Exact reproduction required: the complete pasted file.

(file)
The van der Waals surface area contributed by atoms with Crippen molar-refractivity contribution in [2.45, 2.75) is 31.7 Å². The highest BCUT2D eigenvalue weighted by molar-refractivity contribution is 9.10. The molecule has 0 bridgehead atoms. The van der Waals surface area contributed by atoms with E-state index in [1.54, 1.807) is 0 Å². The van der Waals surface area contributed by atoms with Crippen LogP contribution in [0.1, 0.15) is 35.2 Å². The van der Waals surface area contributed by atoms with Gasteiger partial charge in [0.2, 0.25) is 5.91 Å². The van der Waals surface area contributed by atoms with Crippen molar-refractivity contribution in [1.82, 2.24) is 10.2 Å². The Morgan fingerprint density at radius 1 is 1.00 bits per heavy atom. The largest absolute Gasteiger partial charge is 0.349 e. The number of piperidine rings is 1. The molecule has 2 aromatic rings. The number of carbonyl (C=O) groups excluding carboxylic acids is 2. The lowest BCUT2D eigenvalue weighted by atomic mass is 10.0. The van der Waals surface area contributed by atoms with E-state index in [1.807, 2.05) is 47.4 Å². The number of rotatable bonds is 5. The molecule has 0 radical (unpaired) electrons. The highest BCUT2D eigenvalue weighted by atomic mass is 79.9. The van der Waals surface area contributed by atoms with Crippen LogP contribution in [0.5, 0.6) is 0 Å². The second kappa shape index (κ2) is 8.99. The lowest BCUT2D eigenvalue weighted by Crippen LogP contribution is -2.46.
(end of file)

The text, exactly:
The van der Waals surface area contributed by atoms with Crippen molar-refractivity contribution in [2.45, 2.75) is 31.7 Å². The highest BCUT2D eigenvalue weighted by molar-refractivity contribution is 9.10. The molecule has 0 bridgehead atoms. The van der Waals surface area contributed by atoms with E-state index in [1.54, 1.807) is 0 Å². The van der Waals surface area contributed by atoms with Crippen LogP contribution in [0.1, 0.15) is 35.2 Å². The van der Waals surface area contributed by atoms with Gasteiger partial charge in [0.2, 0.25) is 5.91 Å². The van der Waals surface area contributed by atoms with Crippen molar-refractivity contribution in [1.82, 2.24) is 10.2 Å². The Morgan fingerprint density at radius 1 is 1.00 bits per heavy atom. The largest absolute Gasteiger partial charge is 0.349 e. The number of piperidine rings is 1. The molecule has 2 aromatic rings. The number of carbonyl (C=O) groups excluding carboxylic acids is 2. The lowest BCUT2D eigenvalue weighted by atomic mass is 10.0. The van der Waals surface area contributed by atoms with E-state index in [1.807, 2.05) is 47.4 Å². The number of rotatable bonds is 5. The molecule has 0 radical (unpaired) electrons. The highest BCUT2D eigenvalue weighted by atomic mass is 79.9. The van der Waals surface area contributed by atoms with Crippen LogP contribution in [0.5, 0.6) is 0 Å². The second kappa shape index (κ2) is 8.99. The lowest BCUT2D eigenvalue weighted by Crippen LogP contribution is -2.46.